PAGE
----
New York State Supreme Court Justice Carol MacKenzie set Friday, August 24 for another hearing on a lawsuit alleging that signatures were forged on David Gruber’s petition to become the Independence Party candidate for East Hampton Town Board in the upcoming November election.
East Hampton Republican Committee Chairman Amos Goodman said Monday that witnesses ordered to appear in support of Mr. Gruber’s petition for the Independence Party line failed to appear at an August 16 hearing in Central Islip, prompting the judge to set the new date.
The suit alleging fraud was filed by Republican candidate Manny Vilar and Independence Party member Gerard Larsen. Mr. Vilar and Mr. Larsen ran unsuccessful campaigns for supervisor and for a seat on the town board, respectively, last November.
“Nobody from the [Independence] Party or any witnesses appeared,” Mr. Goodman said, “so the judge ordered Gruber and his attorney to produce witnesses on Friday, August 24,” he said, asserting that the judge warned she would take a “negative inference” against Mr. Gruber’s case from a second failure to appear.
The suit alleges that falsified signatures appeared on petitions witnessed by former East Hampton Town Board member Pat Mansir, vice chair of the town’s Independence Party, and Elaine Jones, chair of the party.
Ms. Jones said on Monday she did not appear because she was at Stony Brook University Hospital on August 16 undergoing a heart procedure and that Ms. Mansir had “a doctor’s note” to explain her absence. Ms. Jones said she will be at the August 24 hearing “with bells on” and so will Ms. Mansir.
Mr. Gruber confirmed by text that a new hearing date was set for August 24.
Meanwhile, the website 27East.com reported on Tuesday that more than a dozen people whose signatures appear on a petition circulated by Mr. Goodman to support Mr. Vilar’s candidacy on the Republican line denied they had ever signed the documents.
After knocking on the doors of 18 people from East Hampton, Springs and Wainscott whose signatures are purported to appear on the petitions, reporter Michael Wright found 15 who said the signatures were not theirs, according to his story.
Contacted for comment on Wednesday, Mr. Goodman lashed out at the Independence Party. “I think it’s rather rich that the Independence Party is caught with its pants down and their explanation goes from ‘we did nothing wrong’ to ‘he did it too.’”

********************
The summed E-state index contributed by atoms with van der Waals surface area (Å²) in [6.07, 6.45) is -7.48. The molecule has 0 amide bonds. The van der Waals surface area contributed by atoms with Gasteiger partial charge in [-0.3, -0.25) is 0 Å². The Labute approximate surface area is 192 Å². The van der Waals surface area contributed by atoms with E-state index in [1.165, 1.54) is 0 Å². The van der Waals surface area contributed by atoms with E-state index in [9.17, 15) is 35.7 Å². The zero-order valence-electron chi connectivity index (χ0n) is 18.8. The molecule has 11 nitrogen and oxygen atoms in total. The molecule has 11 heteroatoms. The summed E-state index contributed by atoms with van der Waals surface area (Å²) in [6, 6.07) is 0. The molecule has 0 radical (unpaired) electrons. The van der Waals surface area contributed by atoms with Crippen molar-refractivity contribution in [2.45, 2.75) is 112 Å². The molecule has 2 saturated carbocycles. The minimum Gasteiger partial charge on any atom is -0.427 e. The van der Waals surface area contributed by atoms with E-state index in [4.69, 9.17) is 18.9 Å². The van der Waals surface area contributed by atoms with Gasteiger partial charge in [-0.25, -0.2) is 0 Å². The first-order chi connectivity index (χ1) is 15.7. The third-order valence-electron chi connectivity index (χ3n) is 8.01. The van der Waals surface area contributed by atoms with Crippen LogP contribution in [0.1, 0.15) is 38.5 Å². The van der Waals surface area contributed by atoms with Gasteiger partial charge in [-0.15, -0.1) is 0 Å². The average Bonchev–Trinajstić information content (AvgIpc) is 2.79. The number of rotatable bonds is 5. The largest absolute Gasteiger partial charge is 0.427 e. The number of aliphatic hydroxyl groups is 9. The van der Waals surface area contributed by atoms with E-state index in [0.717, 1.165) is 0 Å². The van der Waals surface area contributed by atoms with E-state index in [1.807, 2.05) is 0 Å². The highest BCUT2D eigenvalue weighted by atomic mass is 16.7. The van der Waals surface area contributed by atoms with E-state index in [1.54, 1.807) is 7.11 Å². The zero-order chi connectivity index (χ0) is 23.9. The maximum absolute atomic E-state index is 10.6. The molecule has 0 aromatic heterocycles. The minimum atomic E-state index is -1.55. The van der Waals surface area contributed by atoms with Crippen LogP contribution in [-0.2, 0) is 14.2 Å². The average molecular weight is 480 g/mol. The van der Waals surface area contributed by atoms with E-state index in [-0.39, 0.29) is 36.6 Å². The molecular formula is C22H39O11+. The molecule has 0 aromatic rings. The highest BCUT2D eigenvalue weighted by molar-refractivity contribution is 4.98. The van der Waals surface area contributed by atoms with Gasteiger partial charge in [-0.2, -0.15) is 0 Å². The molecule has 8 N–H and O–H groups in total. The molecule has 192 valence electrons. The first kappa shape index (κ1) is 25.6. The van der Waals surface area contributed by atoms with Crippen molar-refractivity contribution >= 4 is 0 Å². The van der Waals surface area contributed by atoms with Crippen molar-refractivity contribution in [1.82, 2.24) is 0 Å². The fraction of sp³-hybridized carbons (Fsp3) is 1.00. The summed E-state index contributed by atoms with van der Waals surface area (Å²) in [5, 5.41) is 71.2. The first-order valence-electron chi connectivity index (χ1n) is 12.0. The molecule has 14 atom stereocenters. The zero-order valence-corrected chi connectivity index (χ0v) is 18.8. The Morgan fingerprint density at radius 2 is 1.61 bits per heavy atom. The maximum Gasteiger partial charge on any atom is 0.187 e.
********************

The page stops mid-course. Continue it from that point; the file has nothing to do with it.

He said the 27East.com story “sure looks like” it was orchestrated by the Independence Party and called it “a patent attempt to draw a false equivalent. “There’s only one set of signatures on trial.”
He flatly denied he had falsified on any petitions but he acknowledged he “may have made clerical mistakes” because of the workload he faced carrying multiple petitions.
Mr. Gruber is also seeking the Democratic line by challenging the party’s nominee, incumbent David Lys, in a primary set for Thursday, September 13. Mr. Lys was appointed by the Town Board in January to fill the remaining year of Councilman Peter Van Scoyoc’s term after Mr. Van Scoyoc was elected supervisor last November. The East Hampton Democratic Committee has backed Mr. Lys for election to a full four-year term.
The Suffolk County Board of Elections recently ruled that 11 of 73 signatures on Mr. Gruber’s Independence Party nominating petition were technically invalid, leaving him with 10 more valid signatures than the 54 required by election law, based on the minimum of 5 percent of the party’s enrollment in town. But with the validity of Mr. Gruber’s petition still pending in court, it’s not the Board of Elections that has the last word on the fate of his candidacy.
If the court invalidates his petition, the Independence Party will have no candidate for the November election and Mr. Gruber will be in the running only if he beats Mr. Lys for the Democratic line on September 13.
To assure that he appears on the November ballot even if he loses the September 13 primary to Mr. Gruber, Mr. Lys last week submitted petitions with about 400 signatures to the Board of Elections to run as the candidate of the East Hampton Unity Party. Mr. Lys said he, his wife Rachel and what he called “lifelong friends who believe in me” circulated the petitions personally as a way of “making sure everyone has a chance to vote for me.”
“I don’t think it’s defeatist at all,” he commented. “It think it’s a very good play in the campaign.” He noted that the more lines a candidate has on the ballot, the better he will do in the election, “and I’m doing everything possible to achieve victory on November 6.”
Manny Vilar is the Republican and Conservative candidate for the board seat and Roy Greenberg is the Working Families candidate, according to a tentative and unofficial candidate list released by the Board of Elections late last month.